NASA’s Hubble spots two pairs of double quasars in merging galaxies

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A pair of merged galaxies, as indicated in an artist rendering.

NASA

NASA’s Hubble Space Telescope is offering yet more practical images from the universe. According to the findings published last week in the journal Nature Astronomy, it captured two quasars, one from a pair of merged galaxies – and then a second set of discoveries.

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Original images of quasar.

NASA

According to NASA, a quasar is an intense light that comes from the center of the galaxy. It can be so bright that it ejects the galaxy itself and, the space agency says, “is fed on a material that is blistering by a supermassive black hole, acquiring a torrent of radiation.”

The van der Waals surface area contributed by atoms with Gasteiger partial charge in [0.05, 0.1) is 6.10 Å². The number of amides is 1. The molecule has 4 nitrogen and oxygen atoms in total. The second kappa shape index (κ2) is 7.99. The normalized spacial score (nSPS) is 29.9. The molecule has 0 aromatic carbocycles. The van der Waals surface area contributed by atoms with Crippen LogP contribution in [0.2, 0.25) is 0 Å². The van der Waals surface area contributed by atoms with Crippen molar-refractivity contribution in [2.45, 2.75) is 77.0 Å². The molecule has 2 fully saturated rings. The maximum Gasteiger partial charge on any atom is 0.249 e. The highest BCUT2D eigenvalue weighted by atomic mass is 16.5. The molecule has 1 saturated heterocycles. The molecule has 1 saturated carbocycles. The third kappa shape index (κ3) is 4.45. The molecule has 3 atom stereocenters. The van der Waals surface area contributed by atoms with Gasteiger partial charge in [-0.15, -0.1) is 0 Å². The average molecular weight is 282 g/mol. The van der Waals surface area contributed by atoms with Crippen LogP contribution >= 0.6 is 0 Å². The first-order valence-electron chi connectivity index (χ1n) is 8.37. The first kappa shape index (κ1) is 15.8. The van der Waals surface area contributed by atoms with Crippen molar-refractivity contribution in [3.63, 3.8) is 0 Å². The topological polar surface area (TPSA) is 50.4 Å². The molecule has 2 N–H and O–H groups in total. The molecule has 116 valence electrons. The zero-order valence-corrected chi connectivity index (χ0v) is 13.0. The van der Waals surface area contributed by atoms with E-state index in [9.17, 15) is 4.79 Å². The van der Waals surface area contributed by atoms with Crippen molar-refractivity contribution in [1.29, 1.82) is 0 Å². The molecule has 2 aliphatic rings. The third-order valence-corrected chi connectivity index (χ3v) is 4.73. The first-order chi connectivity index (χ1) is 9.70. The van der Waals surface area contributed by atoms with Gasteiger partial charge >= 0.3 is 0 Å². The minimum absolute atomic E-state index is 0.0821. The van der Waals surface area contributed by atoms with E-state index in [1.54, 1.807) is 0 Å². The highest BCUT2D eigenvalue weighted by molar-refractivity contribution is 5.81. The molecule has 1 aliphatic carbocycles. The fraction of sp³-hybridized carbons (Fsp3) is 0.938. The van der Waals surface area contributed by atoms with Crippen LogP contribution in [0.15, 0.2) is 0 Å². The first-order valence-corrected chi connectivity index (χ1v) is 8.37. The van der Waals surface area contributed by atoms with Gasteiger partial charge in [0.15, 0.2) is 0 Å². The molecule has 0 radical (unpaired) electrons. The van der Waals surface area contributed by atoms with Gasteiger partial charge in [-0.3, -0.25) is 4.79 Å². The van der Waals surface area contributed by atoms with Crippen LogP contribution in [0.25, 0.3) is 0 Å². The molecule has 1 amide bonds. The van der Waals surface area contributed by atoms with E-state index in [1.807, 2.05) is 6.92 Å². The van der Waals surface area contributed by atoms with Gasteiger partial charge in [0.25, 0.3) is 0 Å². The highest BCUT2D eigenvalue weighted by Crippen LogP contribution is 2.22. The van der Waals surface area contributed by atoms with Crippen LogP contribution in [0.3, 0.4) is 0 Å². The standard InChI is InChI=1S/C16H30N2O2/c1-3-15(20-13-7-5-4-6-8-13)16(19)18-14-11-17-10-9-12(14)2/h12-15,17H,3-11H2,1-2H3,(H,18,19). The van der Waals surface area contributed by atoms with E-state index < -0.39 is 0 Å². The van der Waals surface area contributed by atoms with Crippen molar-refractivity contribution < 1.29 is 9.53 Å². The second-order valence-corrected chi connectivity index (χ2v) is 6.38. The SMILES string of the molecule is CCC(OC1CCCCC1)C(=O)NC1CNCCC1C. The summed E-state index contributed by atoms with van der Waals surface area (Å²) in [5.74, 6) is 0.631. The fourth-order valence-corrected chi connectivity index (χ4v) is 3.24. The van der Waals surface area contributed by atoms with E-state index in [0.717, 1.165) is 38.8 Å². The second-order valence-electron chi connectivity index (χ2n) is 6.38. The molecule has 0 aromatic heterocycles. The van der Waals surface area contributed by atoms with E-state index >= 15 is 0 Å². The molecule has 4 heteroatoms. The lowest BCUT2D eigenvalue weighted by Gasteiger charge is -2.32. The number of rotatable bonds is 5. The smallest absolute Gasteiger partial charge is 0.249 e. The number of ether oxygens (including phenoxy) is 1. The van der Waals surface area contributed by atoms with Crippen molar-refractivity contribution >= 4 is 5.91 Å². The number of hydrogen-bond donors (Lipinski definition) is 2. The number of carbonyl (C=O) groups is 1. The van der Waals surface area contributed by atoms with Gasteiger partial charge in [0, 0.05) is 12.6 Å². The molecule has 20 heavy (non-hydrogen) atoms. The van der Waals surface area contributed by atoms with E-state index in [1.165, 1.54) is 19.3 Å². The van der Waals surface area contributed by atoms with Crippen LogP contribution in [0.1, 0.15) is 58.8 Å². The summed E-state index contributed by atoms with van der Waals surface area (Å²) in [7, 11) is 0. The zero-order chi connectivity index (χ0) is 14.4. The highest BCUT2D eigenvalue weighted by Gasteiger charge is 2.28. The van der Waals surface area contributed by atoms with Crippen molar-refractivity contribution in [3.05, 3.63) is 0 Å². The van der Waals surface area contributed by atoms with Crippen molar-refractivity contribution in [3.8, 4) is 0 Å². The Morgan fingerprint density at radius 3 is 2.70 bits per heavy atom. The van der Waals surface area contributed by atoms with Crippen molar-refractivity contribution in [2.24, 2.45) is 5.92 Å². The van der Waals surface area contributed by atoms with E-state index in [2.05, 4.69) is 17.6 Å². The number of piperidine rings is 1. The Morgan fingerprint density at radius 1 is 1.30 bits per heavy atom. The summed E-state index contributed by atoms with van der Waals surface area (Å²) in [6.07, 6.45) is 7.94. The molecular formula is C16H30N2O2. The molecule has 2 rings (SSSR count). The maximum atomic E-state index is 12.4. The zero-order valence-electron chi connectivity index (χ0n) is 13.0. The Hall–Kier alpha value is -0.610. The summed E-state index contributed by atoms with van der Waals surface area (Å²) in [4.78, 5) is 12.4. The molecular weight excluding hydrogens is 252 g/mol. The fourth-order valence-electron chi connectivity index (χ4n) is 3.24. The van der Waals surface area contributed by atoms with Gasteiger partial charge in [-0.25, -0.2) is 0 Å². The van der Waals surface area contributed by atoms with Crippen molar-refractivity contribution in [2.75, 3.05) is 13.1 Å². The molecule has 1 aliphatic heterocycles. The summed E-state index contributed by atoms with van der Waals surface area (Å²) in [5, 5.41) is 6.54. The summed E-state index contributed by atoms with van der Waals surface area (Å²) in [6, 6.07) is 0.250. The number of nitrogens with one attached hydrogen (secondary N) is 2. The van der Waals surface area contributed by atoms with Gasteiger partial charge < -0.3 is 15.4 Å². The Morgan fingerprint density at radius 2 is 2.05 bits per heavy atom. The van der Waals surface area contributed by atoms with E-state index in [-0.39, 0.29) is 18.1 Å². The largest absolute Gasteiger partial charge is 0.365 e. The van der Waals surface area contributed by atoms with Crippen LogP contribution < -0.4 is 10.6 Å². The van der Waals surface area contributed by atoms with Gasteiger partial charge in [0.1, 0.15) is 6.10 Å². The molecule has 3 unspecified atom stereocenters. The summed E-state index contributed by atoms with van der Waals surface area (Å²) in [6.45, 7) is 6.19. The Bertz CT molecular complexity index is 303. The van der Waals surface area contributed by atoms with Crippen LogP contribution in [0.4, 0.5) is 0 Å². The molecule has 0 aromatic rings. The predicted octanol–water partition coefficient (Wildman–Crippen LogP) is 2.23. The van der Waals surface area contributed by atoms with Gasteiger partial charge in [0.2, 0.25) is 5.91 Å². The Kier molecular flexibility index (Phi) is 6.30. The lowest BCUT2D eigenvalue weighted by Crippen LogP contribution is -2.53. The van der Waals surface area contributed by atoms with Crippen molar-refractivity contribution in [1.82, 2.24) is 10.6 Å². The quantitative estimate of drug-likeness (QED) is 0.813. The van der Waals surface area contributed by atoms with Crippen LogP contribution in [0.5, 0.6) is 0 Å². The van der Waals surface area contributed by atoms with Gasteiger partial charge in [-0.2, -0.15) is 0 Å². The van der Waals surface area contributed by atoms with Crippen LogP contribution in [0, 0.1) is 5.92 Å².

U Shen, a lead researcher at the University of Illinois at Urban-Champagne, points out that a rare is a rare condition. “We estimate that in the distant universe, for every 1,000 quasars, there is a double quasar.” Finding two pairs is even more rare.

Researchers say that in both examples, quasars are less than 10,000 light years from each other. Eventually, galaxies will dissolve and form an even larger black hole. Making observations about this process will help scientists better understand galaxy formation and the role of quasars in it.

So far, researchers have found about 100 dual quasars in the merged galaxies.

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